If you have a garage sale or sell personal items through the internet or an advertisement, you may need to obtain a Texas Sales and Use Tax Permit and collect sales tax.
Texas sales tax is normally due when you sell tangible personal property. Examples include clothing, shoes, CDs, DVDs, books, furniture, bicycles, toys and other personal items typically sold at garage sales.
Depending on how many sales you make a year or the dollar amount of those sales, the occasional sales exemption could apply.
If you occasionally sell personal items, you may qualify for the "occasional sales" exemption. If you qualify, you do not need a sales tax permit, and you do not collect tax on those sales.
You can qualify for an occasional sales exemption if you meet either of these requirements:
You do not qualify for the occasional sales exemption if any of these conditions apply:
Sales made by groups, such as student or church groups that collect items to sell at a garage sale, neighborhood flea market or miscellaneous secondhand articles typically sold to raise money for a charity or a special event, do not qualify for this type of occasional sales exemption; it applies only to individuals.
In these situations, sellers must have a sales tax permit and collect sales tax, unless another exemption applies, such as sales by an exempt organization.
If you are in the business of selling, leasing or renting taxable items, you do not qualify for the occasional sales exemption. A person who buys or otherwise gets items from others to sell (including barters, trades and donated items) or a person who regularly sells taxable items (including artists or craftsmen who make items to sell) is engaged in business.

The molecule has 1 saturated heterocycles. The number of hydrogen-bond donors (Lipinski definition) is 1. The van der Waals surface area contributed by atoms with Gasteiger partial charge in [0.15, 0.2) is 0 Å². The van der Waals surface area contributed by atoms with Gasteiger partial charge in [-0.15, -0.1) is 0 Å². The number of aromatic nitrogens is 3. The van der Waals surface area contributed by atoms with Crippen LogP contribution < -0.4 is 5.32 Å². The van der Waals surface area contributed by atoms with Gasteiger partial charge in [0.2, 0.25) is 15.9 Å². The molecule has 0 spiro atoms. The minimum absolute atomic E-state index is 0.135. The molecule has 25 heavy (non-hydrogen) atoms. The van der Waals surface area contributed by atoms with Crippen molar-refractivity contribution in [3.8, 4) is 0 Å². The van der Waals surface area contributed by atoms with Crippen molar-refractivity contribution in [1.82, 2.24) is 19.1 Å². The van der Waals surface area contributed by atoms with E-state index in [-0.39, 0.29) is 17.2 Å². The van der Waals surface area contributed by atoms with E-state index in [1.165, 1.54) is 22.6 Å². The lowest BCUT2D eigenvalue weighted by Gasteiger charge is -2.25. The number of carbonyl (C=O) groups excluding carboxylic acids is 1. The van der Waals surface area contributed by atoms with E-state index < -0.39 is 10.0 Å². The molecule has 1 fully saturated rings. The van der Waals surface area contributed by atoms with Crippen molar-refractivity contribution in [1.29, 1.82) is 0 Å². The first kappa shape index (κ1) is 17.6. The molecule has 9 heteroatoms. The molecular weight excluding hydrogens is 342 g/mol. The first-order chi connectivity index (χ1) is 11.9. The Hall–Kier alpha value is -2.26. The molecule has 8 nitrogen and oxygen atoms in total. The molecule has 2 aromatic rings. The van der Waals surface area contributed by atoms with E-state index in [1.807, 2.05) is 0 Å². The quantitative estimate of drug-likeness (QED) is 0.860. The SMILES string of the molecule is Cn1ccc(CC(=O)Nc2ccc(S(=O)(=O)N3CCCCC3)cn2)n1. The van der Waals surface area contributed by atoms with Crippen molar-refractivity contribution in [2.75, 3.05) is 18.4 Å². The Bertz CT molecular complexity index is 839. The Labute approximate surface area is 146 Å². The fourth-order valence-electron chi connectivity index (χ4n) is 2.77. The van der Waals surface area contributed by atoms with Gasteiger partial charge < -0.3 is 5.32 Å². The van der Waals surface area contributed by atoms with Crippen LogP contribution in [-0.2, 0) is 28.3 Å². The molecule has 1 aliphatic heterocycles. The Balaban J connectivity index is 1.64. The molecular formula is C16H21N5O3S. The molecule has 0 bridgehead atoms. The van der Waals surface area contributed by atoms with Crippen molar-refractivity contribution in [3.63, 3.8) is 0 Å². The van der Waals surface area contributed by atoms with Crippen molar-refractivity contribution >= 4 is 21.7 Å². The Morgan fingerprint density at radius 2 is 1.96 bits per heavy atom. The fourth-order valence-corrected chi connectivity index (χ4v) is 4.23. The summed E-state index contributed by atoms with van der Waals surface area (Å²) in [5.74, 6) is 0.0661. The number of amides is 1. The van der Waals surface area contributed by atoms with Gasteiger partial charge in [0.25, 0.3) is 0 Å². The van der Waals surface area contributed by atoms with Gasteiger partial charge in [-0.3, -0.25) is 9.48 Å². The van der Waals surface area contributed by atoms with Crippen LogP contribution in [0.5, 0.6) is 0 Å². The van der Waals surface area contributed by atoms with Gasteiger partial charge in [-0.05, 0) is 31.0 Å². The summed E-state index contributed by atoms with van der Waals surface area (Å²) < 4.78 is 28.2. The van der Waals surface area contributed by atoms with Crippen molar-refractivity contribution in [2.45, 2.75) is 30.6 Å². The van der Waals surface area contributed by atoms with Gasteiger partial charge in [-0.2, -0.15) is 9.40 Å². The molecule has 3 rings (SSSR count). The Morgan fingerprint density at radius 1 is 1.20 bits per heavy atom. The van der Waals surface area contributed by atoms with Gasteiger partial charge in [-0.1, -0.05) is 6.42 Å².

If you are required to pay a fee or commission to participate in events such as flea markets, arts and crafts shows, or other similar “community-wide” type events coordinated or produced by a third party, the occasional sales exemption does not apply. You can review Publication 96-211, Fairs, Festivals, Markets and Shows for more information on community-wide events.
You are required to have a Texas sales tax permit and collect tax on all sales of taxable items, even if you sell your personal items. In other words, if you are engaged in the business of making taxable sales, you cannot claim the “occasional sales” exemption.
Use this chart to see if you qualify for the occasional sales exemption:
|you have a sales tax permit||you sell taxable items||collect sales tax (unless another exemption applies to the sale).|
|you, as an individual or a business, do not have, and are not required to have, a sales tax permit||you make two or fewer sales per consecutive 12-month period (regardless of the dollar amount of the sales)||
|you are an individual who does not have, and is not required to have, a sales tax permit||
||you are not required to collect sales tax.|
In 2015, the Texas Legislature passed House Bill 855, which requires state agencies to publish a list of the three most commonly used Web browsers on their websites. The Texas Comptroller’s most commonly used Web browsers are Google Chrome, Microsoft Internet Explorer and Apple Safari.